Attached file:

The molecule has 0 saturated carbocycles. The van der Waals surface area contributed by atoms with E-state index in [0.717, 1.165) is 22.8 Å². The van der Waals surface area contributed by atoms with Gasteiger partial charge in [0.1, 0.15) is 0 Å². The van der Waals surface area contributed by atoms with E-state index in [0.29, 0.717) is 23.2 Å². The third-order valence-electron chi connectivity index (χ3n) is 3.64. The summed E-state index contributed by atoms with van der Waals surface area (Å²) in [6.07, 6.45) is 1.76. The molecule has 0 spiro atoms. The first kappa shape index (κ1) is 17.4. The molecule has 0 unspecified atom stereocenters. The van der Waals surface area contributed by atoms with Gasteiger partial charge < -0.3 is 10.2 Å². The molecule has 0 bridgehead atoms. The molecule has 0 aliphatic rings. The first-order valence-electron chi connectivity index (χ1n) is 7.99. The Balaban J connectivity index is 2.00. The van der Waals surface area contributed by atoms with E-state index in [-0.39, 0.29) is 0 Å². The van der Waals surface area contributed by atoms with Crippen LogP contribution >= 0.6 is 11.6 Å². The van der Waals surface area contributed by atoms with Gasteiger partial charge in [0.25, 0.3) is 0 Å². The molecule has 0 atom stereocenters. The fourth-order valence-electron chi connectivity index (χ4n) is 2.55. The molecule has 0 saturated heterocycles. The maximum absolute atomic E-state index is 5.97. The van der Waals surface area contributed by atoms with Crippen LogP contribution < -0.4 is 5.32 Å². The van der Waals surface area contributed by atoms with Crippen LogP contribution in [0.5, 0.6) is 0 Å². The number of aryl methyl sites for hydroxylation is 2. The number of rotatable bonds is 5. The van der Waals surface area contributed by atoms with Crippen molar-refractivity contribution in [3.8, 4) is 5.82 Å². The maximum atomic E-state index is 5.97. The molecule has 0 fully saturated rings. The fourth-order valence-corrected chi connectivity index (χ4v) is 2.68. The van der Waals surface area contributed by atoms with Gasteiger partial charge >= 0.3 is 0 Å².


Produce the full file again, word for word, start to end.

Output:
The molecule has 0 saturated carbocycles. The van der Waals surface area contributed by atoms with E-state index in [0.717, 1.165) is 22.8 Å². The van der Waals surface area contributed by atoms with Gasteiger partial charge in [0.1, 0.15) is 0 Å². The van der Waals surface area contributed by atoms with E-state index in [0.29, 0.717) is 23.2 Å². The third-order valence-electron chi connectivity index (χ3n) is 3.64. The summed E-state index contributed by atoms with van der Waals surface area (Å²) in [6.07, 6.45) is 1.76. The molecule has 0 spiro atoms. The first kappa shape index (κ1) is 17.4. The molecule has 0 unspecified atom stereocenters. The van der Waals surface area contributed by atoms with Gasteiger partial charge < -0.3 is 10.2 Å². The molecule has 0 bridgehead atoms. The molecule has 0 aliphatic rings. The first-order valence-electron chi connectivity index (χ1n) is 7.99. The Balaban J connectivity index is 2.00. The van der Waals surface area contributed by atoms with E-state index in [-0.39, 0.29) is 0 Å². The van der Waals surface area contributed by atoms with Crippen LogP contribution >= 0.6 is 11.6 Å². The van der Waals surface area contributed by atoms with Gasteiger partial charge in [0.25, 0.3) is 0 Å². The molecule has 0 atom stereocenters. The fourth-order valence-electron chi connectivity index (χ4n) is 2.55. The molecule has 0 saturated heterocycles. The maximum absolute atomic E-state index is 5.97. The van der Waals surface area contributed by atoms with Crippen LogP contribution < -0.4 is 5.32 Å². The van der Waals surface area contributed by atoms with Crippen LogP contribution in [0.5, 0.6) is 0 Å². The number of aryl methyl sites for hydroxylation is 2. The number of rotatable bonds is 5. The van der Waals surface area contributed by atoms with Crippen molar-refractivity contribution in [3.8, 4) is 5.82 Å². The maximum atomic E-state index is 5.97. The molecule has 0 fully saturated rings. The fourth-order valence-corrected chi connectivity index (χ4v) is 2.68. The van der Waals surface area contributed by atoms with Gasteiger partial charge >= 0.3 is 0 Å².